The formal request -- issued by the attorneys general of Alaska, Arizona, California, Connecticut, Illinois, Maine, Maryland, Massachusetts, New Jersey, New Mexico, New York, Oklahoma, Wisconsin, Rhode Island and the U.S. Virgin Islands -- may be a precursor to a lawsuit.
Currently, pesticide manufacturers are only required to disclose "active" ingredients -- ingredients that kill insects and weeds -- on their labels. "Inert" ingredients are added to make the active chemicals more effective but currently omitted from labeling. While they don't kill pests, these chemicals are suspected to cause cancer, nervous system disorders, birth defects, and liver and kidney damage. Also, ingredients such as organophosphates and carbamates can make their way onto food, where they pose a danger to pregnant women, fetuses, young children and seniors.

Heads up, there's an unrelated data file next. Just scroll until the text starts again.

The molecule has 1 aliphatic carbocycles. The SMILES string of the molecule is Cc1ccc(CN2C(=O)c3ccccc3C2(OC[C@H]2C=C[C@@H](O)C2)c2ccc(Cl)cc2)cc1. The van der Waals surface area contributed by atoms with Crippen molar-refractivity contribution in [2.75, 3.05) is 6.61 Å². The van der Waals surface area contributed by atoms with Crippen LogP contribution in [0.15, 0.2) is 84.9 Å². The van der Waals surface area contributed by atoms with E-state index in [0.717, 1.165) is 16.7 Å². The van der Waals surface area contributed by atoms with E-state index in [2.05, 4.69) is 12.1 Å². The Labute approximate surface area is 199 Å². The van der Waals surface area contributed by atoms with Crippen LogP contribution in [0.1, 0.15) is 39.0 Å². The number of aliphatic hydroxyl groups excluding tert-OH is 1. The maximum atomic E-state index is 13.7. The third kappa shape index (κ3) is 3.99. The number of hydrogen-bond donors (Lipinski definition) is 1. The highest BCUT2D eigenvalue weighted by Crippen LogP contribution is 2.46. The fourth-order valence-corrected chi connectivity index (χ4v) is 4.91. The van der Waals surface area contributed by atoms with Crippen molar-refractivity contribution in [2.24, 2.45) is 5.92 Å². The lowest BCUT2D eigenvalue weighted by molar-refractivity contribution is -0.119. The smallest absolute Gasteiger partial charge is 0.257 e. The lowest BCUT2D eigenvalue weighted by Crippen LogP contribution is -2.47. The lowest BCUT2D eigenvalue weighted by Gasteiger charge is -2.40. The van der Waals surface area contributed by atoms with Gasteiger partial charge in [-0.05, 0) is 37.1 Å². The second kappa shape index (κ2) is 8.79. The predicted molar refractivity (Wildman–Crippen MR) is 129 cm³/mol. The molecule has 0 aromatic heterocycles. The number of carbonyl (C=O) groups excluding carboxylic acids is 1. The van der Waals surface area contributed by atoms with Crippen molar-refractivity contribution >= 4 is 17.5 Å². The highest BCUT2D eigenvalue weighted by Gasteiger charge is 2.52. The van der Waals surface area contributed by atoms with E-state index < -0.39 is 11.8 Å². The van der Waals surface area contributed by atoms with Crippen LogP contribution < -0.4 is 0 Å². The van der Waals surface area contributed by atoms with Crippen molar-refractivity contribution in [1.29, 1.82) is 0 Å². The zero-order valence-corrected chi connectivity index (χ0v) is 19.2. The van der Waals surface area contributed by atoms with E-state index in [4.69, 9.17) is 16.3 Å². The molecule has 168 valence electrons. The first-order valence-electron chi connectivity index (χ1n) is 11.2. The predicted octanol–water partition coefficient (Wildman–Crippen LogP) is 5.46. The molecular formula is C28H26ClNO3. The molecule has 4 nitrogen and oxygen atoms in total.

New York Attorney General Elliot Spitzer stated he could see no justification for the EPA demanding disclosure of active ingredients while allowing the omission of other ingredients that cause harm to both health and the environment.
As the EPA nears completion of a 10-year study of all pesticides used in the United States, the agency claims that U.S. pesticides meet the most stringent standards in the world. The EPA has just determined from the study that Lindane -- a pesticide found in lice shampoos and insecticides, which has been linked to brain tumors in children -- is to be banned as soon as its license expires. This decision lags behind worldwide standards, since 52 other countries have already banned the chemical.
Critics say the EPA does not adequately meet its responsibilities under the 1996 Food Quality Protection Act and is politically biased toward the pesticide industry. Unions representing thousands of EPA scientists sent a letter to the EPA, published in the New York Times' May 24 issue, saying it was "bending to political pressure from the pesticide industry and ignoring sound science in allowing a group of toxic chemicals to be used in agricultural pesticides."
"There's no question about it," says Mike Adams, a consumer health watchdog and frequent critic of government regulatory bodies. "The EPA knowingly and consistently protects the financial interests of private industry at the expense of public health."